Now in its second year, Art Central Hong Kong returns to the city’s burgeoning art week with over 100 galleries, nearly doubling its 2015 showing and staking its claim as a must-see fair. Across the harborfront tent, the city’s largest temporary structure to date, expect a sprawling selection of eye-catching pieces from emerging artists alongside rare work by pioneers of the post-war avant-garde, from Nam June Paik to Park Seo-Bo to Yayoi Kusama. Below, we highlight the most compelling works at the fair.
Nam June Paik, Techno Boy II, 2000
Available at: Galerie Bhak, Booth E10
These days, much of Paik’s groundbreaking body of work (he’s been touted as the father of video art and a founding member of the Fluxus movement) is housed in museum collections. But luckily, at the fair, Galerie Bhak has managed to gather three sculptures made within the last 10 years of the Korean artist’s life (1932–2006). Techno Boy II (2000) is one of the iconic army of robots that Paik built from found electronics and embedded with televisions starting in the 1980s. The robots tap into early anxieties inspired by the onslaught of technology and predict our more recent obsession with—or perhaps impending transformation into—cyborgs.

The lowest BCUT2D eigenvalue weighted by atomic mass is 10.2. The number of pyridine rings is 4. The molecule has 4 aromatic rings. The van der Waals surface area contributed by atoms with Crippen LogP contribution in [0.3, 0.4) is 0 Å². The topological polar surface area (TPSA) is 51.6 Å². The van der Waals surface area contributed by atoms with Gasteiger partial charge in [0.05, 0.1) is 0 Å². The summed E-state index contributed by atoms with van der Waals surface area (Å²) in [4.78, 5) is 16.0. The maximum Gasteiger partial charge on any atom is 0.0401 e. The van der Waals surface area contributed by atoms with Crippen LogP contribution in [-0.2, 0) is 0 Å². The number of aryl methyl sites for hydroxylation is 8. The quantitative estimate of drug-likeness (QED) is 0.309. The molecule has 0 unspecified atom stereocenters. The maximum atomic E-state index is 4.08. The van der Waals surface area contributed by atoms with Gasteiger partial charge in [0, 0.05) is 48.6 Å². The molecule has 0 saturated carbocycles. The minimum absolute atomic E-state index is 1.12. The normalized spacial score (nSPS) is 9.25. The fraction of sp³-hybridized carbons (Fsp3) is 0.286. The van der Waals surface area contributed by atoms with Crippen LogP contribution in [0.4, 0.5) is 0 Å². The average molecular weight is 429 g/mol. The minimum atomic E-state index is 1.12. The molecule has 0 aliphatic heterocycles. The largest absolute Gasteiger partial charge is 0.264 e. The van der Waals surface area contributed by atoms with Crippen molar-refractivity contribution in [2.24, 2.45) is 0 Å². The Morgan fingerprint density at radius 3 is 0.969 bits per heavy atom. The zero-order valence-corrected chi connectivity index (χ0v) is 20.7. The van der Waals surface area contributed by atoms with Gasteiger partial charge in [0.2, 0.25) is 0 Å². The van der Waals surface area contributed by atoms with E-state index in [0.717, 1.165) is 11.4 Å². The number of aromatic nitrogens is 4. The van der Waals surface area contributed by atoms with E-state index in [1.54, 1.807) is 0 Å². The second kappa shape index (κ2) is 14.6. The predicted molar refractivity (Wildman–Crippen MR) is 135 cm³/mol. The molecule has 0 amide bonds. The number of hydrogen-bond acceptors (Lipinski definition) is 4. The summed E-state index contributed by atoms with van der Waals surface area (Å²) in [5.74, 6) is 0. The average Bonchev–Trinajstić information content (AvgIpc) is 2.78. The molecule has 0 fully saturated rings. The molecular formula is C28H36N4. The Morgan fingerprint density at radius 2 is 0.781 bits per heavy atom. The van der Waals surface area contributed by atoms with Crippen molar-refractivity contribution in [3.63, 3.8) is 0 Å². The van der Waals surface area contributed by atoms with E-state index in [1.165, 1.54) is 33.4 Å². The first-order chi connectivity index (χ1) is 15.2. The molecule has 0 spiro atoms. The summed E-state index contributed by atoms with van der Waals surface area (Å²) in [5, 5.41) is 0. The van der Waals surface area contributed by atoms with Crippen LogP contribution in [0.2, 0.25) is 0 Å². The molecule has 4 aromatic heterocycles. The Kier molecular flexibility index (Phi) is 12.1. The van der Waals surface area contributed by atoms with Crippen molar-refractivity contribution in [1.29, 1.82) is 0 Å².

Yayoi Kusama, Pumpkin, 1982
Available at: Sakurado Fine Arts, Booth A14
A pioneer of the New York avant-garde and a harbinger of Pop, Kusama creates monumental pumpkin sculptures—covered in her signature accumulations of dots—that have in recent years been the centerpieces of major museum exhibitions and gallery shows alike. Here, Sakurado Fine Arts shows one of the Japanese artist’s earliest interpretations of the idiosyncratic vegetable, which she uses as a proxy for self-portraiture. (She once described the object’s “generous unpretentiousness” and “solid spiritual base” as its most alluring qualities.)